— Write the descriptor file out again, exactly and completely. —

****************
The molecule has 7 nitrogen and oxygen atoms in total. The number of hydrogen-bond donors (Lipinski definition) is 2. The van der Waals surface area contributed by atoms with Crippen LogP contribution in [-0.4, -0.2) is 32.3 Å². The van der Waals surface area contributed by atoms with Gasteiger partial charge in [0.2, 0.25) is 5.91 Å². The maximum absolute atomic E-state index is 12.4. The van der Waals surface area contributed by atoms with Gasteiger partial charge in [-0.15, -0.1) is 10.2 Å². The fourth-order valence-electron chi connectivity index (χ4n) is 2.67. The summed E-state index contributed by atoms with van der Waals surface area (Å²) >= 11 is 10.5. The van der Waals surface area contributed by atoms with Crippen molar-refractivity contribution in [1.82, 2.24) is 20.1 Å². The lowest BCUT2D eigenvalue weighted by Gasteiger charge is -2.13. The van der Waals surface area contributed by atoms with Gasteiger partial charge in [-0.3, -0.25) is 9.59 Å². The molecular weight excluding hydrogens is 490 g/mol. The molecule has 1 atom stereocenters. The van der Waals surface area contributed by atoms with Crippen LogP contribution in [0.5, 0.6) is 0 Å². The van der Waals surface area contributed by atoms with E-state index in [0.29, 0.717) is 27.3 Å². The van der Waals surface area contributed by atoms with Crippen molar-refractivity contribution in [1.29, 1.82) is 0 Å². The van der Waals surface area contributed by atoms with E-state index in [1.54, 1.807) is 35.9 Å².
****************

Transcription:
The molecule has 7 nitrogen and oxygen atoms in total. The number of hydrogen-bond donors (Lipinski definition) is 2. The van der Waals surface area contributed by atoms with Crippen LogP contribution in [-0.4, -0.2) is 32.3 Å². The van der Waals surface area contributed by atoms with Gasteiger partial charge in [0.2, 0.25) is 5.91 Å². The maximum absolute atomic E-state index is 12.4. The van der Waals surface area contributed by atoms with Gasteiger partial charge in [-0.15, -0.1) is 10.2 Å². The fourth-order valence-electron chi connectivity index (χ4n) is 2.67. The summed E-state index contributed by atoms with van der Waals surface area (Å²) >= 11 is 10.5. The van der Waals surface area contributed by atoms with Crippen molar-refractivity contribution in [1.82, 2.24) is 20.1 Å². The lowest BCUT2D eigenvalue weighted by Gasteiger charge is -2.13. The van der Waals surface area contributed by atoms with Gasteiger partial charge in [-0.3, -0.25) is 9.59 Å². The molecular weight excluding hydrogens is 490 g/mol. The molecule has 1 atom stereocenters. The van der Waals surface area contributed by atoms with Crippen LogP contribution in [0.5, 0.6) is 0 Å². The van der Waals surface area contributed by atoms with E-state index in [0.29, 0.717) is 27.3 Å². The van der Waals surface area contributed by atoms with Crippen molar-refractivity contribution in [1.29, 1.82) is 0 Å². The van der Waals surface area contributed by atoms with E-state index in [1.54, 1.807) is 35.9 Å².